Weather is destructive. There are all manner of storms gathering, waiting to wreak havoc on the world at large. There are other physical phenomenon such as volcanoes and earthquakes as well.

Weather symbols

The hemispheres are on different seasons. So while the US is seeing unprecedented snowfall and blizzards, Australia is trying to merge with the ocean. The devastating flooding going on in the Land Down Under is incredible.

Since I belong to a couple different worldwide enterprises, specifically MWC and Facebook, I have friends in Oz. None are close to the flooding but all Australians are concerned about the horrible events in Queensland.  My friend in New South Wales is a firefighter and went last year to help with the devastating wild fires. This year, all roads from New South Wales to Queensland are now impassable and she is unable to help the victims of the weather.

I have friends in other parts of the US, amazingly enough. I have friends in all four corners of the country, it seems. I have friends in the Pacific Northwest and in “beautiful downtown Connecticut” as well as family from east to west and north to south.

There is bad weather just about everywhere except Arizona and Florida (at least for my family members). Arizona is currently having its own problems and really doesn’t need more interference from bad weather. Florida is so notorious for loony news, it has its own tag on Fark.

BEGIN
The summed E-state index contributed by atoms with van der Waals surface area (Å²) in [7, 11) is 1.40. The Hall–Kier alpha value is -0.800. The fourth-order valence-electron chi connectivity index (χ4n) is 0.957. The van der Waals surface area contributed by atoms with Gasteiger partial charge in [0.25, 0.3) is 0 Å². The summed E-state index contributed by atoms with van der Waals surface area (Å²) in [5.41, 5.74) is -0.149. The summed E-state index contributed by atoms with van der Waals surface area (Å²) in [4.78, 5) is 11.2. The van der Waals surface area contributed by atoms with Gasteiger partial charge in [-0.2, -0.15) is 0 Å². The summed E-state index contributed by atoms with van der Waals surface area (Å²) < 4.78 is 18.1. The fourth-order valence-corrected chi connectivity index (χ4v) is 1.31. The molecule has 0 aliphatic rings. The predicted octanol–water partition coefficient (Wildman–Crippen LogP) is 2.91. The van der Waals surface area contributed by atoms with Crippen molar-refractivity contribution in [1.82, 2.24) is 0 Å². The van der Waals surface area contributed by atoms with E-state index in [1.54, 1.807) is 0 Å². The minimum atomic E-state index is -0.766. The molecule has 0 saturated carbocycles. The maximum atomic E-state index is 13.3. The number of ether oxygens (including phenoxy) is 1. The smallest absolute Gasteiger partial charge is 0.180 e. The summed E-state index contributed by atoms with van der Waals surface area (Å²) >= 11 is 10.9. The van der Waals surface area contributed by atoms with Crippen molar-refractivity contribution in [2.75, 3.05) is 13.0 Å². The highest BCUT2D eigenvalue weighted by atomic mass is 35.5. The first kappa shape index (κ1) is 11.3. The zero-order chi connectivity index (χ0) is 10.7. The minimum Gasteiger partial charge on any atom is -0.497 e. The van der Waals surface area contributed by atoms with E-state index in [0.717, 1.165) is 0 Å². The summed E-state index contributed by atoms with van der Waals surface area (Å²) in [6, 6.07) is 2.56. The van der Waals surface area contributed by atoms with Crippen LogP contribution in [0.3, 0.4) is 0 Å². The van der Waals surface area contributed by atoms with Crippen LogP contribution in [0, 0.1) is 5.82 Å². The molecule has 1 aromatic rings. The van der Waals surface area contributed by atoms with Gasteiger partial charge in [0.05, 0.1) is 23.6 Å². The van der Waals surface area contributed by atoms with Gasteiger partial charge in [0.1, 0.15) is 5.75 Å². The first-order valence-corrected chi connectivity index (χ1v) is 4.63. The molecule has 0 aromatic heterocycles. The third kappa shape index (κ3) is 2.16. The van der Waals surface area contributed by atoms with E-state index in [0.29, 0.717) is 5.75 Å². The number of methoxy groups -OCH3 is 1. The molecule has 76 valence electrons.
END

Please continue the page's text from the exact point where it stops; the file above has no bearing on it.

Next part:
Since the dawn of time, we have tried to get a handle on the weather. After a raging storm, some person decided whomever it was that controlled the Universe must be appeased and perhaps the bad weather would cease. There are myriad pagan gods dedicated to weather phenomenon. They were routinely prayed to and sacrifices made to them, in the hopes of fewer storms. Probably didn’t work any better then than it does now.

Today, we have televangelists preaching their god’s displeasure with some group or portion of society and thereby bringing weather destruction. So I guess before we make fun of ancient Greeks or Norsemen, we might want to see how “educated” we are in our own society.

Weather patterns are a bit more predictable today because we have been gathering so much information about them. We know that if this, this, and that happens – then some particular weather manifests at least a portion of the time. Meteorologists watch fronts or air systems as they spin around the globe and predict with ever greater accuracy (and still missing the mark with regularity) what weather is likely to follow. It does often make us better prepared.

This is especially true of large storm patterns. Hurricanes and cyclones are now easy to follow. We have satellites and reconnaissance planes able to gather data. A century ago, this was not even a dream. These storms hit without warning and ravaged coastal areas with what must have seems demented malice.

We aren’t yet able to predict earthquakes or volcanoes. We are in the same boat as our ancestors on this one. Just as they had no idea when or where a hurricane would hit, we have no idea which fault line is under too much pressure, where the earth will quake or a volcano will erupt. We also have no way to know in advance how severe any of these events will be.

Tornadoes are still not as easily predicted, but they are much better followed or tracked. We can give advance warning when these storm cells form and we have the technology to disseminate the information quickly. This was not always the case and while tornadoes can still be fatal, they are far less deadly than in times gone by.

Since we can’t control the weather and since it still mystifies us with the ever changing patterns, we always have a great conversational opening gambit.

“How’s the weather where you are?” or maybe “Hot enough (cold enough) for ya?”

Yes, we can always talk about this still mystical event. The ever unpredictable weather.

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